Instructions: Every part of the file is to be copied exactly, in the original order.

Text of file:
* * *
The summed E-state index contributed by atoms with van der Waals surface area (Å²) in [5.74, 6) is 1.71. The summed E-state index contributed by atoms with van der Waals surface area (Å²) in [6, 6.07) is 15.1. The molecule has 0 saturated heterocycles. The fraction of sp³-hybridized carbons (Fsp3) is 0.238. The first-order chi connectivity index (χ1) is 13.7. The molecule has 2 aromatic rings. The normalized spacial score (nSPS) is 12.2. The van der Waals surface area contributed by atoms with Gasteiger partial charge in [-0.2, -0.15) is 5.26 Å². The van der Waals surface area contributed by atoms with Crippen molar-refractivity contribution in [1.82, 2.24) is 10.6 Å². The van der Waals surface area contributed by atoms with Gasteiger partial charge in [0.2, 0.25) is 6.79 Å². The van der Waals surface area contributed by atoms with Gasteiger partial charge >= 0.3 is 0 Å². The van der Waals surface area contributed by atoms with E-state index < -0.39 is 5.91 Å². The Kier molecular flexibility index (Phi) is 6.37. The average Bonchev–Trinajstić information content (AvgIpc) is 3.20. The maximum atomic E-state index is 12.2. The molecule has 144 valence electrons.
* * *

The summed E-state index contributed by atoms with van der Waals surface area (Å²) in [5.74, 6) is 1.71. The summed E-state index contributed by atoms with van der Waals surface area (Å²) in [6, 6.07) is 15.1. The molecule has 0 saturated heterocycles. The fraction of sp³-hybridized carbons (Fsp3) is 0.238. The first-order chi connectivity index (χ1) is 13.7. The molecule has 2 aromatic rings. The normalized spacial score (nSPS) is 12.2. The van der Waals surface area contributed by atoms with Gasteiger partial charge in [-0.2, -0.15) is 5.26 Å². The van der Waals surface area contributed by atoms with Crippen molar-refractivity contribution in [1.82, 2.24) is 10.6 Å². The van der Waals surface area contributed by atoms with Gasteiger partial charge in [0.2, 0.25) is 6.79 Å². The van der Waals surface area contributed by atoms with Gasteiger partial charge >= 0.3 is 0 Å². The van der Waals surface area contributed by atoms with E-state index < -0.39 is 5.91 Å². The Kier molecular flexibility index (Phi) is 6.37. The average Bonchev–Trinajstić information content (AvgIpc) is 3.20. The maximum atomic E-state index is 12.2. The molecule has 144 valence electrons.